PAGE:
24 02, 2014

Non-Compete Agreements in Employment Contracts

By |February 24th, 2014|Uncategorized|0 Comments|


In many industries, a new employee will be made to sign an employment contract. A standard clause in such a contract often used is a non-compete clause, also called a covenant not to compete or a restrictive covenant. It is that particular clause that I will be discussing here.

From a business perspective, putting a non-compete clause into your employment agreement is a good idea. You want to gain some kind of loyalty from your employee, so that they don’t just up and leave after gaining all kinds of knowledge at your company, and go make money for the competitor. But how much weight do they carry? Can you just make your employee sign a contract that says “I agree not to compete for 5 years in the same industry”? The short answer to that is no – but at the same time, unlike a lot of other contractual clauses, if a court feels that what you have imposed is unreasonable, they will actually “fix” it to be reasonable, rather than get rid of it all together.

So what is a reasonable non-compete clause that will make it through the court system? The standard in New York, for example, is that a non-compete clause must be “reasonably limited temporally and geographically, and to the extent necessary to protect the employer’s use of trade secrets or confidential customer information.” <em>Gilman &amp; Ciocia, Inc. v. Randello</em>, 55 A.D.3d 871, 872, 866 N.Y.S.2d 334 (2d Dept. 2008). Now you are probably saying “reasonably limited – what the hell does that mean?” Welcome to the world of the law. Generally this determination is going to follow closely to the facts of each individual case – what is a reasonable time [...]

23 01, 2014

Where to Form My Corporation or Limited Liability Company?

By |January 23rd, 2014|International Business, Small Business, Uncategorized|0 Comments|


As experienced business attorneys, we are often asked by entrepreneurs and founders of companies on where to incorporate or form their limited liability company.  There are numerous factors that must be considered before the question can be answered.  First, what states charge the lowest start-up and annual fees? Second, what states offer the most tax benefits? Third, where is business being conducted – the “doing business” test?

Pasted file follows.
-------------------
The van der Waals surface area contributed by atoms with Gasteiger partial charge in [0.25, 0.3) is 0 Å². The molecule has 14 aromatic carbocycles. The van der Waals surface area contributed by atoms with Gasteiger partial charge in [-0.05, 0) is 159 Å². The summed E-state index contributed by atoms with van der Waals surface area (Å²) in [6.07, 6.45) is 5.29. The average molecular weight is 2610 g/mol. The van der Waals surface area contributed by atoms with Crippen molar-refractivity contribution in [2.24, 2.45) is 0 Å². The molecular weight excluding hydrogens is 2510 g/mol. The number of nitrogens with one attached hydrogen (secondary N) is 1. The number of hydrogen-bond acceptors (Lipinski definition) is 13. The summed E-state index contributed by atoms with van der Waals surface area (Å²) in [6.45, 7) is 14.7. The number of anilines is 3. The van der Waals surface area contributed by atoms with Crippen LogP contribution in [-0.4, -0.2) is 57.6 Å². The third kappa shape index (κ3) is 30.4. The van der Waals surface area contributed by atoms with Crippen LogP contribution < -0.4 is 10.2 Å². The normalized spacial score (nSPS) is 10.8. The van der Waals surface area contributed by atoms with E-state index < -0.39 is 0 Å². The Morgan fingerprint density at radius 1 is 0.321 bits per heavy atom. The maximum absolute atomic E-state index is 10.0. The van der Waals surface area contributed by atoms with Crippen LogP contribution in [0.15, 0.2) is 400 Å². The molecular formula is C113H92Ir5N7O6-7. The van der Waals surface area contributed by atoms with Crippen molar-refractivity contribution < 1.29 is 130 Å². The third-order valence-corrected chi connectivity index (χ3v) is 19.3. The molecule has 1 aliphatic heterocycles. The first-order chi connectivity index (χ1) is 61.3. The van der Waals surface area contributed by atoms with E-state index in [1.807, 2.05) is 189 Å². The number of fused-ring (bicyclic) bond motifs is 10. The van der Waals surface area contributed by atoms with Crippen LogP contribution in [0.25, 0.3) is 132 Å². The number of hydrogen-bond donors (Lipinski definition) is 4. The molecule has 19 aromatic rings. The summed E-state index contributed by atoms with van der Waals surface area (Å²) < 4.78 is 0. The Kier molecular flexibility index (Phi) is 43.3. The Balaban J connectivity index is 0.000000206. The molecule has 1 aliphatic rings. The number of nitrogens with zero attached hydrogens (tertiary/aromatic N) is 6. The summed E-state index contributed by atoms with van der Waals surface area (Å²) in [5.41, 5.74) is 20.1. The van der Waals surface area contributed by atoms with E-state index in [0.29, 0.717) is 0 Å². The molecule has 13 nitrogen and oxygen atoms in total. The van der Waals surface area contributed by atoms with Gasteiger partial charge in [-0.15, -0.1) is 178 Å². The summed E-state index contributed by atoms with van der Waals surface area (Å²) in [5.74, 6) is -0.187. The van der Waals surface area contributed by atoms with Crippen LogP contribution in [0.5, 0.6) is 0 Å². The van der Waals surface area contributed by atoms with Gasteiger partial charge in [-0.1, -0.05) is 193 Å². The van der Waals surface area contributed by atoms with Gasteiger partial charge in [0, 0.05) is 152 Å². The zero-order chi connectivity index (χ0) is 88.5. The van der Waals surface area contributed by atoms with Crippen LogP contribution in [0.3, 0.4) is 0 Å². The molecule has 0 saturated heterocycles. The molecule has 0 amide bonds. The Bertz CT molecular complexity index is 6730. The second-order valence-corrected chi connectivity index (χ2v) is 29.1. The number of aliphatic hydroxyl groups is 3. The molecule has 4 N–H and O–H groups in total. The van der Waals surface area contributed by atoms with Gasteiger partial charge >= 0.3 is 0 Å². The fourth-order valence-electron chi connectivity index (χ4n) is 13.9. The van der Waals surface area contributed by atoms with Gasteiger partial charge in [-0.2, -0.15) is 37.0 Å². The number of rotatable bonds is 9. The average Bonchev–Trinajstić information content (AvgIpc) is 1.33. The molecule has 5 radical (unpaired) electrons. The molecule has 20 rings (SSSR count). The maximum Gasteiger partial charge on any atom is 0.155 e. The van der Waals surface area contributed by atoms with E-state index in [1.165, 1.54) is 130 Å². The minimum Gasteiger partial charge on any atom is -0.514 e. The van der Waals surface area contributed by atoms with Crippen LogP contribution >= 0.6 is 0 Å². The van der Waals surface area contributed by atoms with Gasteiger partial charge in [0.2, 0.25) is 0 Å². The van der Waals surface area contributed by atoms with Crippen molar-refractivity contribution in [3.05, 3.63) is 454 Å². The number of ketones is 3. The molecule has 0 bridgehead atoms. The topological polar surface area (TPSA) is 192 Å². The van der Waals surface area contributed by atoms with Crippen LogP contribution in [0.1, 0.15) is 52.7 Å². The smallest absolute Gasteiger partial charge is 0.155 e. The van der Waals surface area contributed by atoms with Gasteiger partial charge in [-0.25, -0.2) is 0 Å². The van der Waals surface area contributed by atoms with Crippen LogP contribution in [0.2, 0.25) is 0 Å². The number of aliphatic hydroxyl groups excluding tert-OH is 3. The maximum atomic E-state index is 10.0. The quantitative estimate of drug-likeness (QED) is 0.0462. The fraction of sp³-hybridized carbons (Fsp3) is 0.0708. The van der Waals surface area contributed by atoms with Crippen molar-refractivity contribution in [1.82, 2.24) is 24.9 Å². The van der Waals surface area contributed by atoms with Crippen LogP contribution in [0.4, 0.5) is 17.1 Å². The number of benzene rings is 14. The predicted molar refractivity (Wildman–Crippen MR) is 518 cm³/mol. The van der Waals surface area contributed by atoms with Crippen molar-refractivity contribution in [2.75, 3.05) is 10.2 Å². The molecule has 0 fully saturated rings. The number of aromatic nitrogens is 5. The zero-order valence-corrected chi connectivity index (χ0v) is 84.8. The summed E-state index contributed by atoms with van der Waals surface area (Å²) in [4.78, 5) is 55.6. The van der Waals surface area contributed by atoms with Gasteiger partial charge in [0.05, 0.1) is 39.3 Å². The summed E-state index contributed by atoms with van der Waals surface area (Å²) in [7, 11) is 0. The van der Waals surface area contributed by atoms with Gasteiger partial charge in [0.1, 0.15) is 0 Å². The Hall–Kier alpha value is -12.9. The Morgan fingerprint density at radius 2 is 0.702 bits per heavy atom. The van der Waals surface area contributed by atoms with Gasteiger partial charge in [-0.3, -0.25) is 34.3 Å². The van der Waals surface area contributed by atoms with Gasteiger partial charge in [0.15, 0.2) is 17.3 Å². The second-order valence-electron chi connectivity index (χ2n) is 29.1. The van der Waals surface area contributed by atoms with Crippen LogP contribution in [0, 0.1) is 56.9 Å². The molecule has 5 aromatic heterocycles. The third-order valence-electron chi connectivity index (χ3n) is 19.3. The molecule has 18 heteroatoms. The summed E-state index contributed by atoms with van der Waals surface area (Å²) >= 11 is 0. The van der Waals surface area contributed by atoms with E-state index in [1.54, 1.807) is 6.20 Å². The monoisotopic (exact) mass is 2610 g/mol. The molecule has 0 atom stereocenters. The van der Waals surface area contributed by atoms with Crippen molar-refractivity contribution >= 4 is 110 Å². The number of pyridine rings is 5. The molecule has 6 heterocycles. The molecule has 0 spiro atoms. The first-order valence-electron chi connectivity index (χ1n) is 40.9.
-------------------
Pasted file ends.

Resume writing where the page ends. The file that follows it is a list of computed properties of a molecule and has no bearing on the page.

Delaware, Wyoming, and Nevada are most famously known for providing tax benefits to companies.  However, depending on each company’s specific situation, the preferred choice of incorporating may differ.  In this post, we have included a short list of states along with their respective start-up and annual fees.

As you read, be mindful of two important things.  First, if you intend on “doing business” in your home state, the best place to start your company will be where your business physically operates from, i.e., has a brick and mortar facility and/or hires employees.  Second, will the bank open your business account without you physically being present to sign bank documents and will the bank open your business account without a physical office location in that state?

Experienced business attorneys at our firm, along with our strong network of accountants and start-up resources, will be glad to assist you decide on where to form your company.  In the meantime, review the initial start-up and annual costs associated with starting your company in the following states.

Delaware:

Are Single Member LLC allowed? Yes
Residency Requirement: Don’t have to be physically present in the state but may require local registered agent which can be about $150 per year fee.
Filing Fee: $90.
Annual Report: None but see Annual Tax.
Annual Tax: $250.
Personal Income Tax: [...]

1 11, 2013

Doing Business in the United States – Part 3

By |November 1st, 2013|International Business|0 Comments|


This post is part three of a series of blog posts on the topic of Doing Business in the United States. Special consideration must be given when choosing the right business structure and deciding on whether to establish an American branch of your existing foreign business or operate as a U.S. subsidiary of your foreign business.
15 10, 2013

Doing Business in the United States – Part 2

By |October 15th, 2013|International Business, Small Business|0 Comments|


This post is part two of a series of blog posts on the topic of Doing Business in the United States. Missed the first post? It was about opening a branch of the foreign corporation here in the United States. The rules discussed in part one of this series apply in almost all cases. One exception is a U.S. subsidiary of the foreign corporation.
28 08, 2013

Doing Business in the United States – Part 1

By |August 28th, 2013|International Business|0 Comments|


This post is part one of a series of posts on the topic of Doing Business in the United States discussing the first option – opening a branch of the foreign corporation here in the U.S. To set a branch in the United States, the business structure is the first thing that should be considered.
21 12, 2012

Running a Successful Small Business

By |December 21st, 2012|Small Business|0 Comments|


The landscape of the small business world is fraught with many obstacles, and the pace at which the business world moves often inhibits a small business from surmounting those obstacles, and ultimately causes its demise.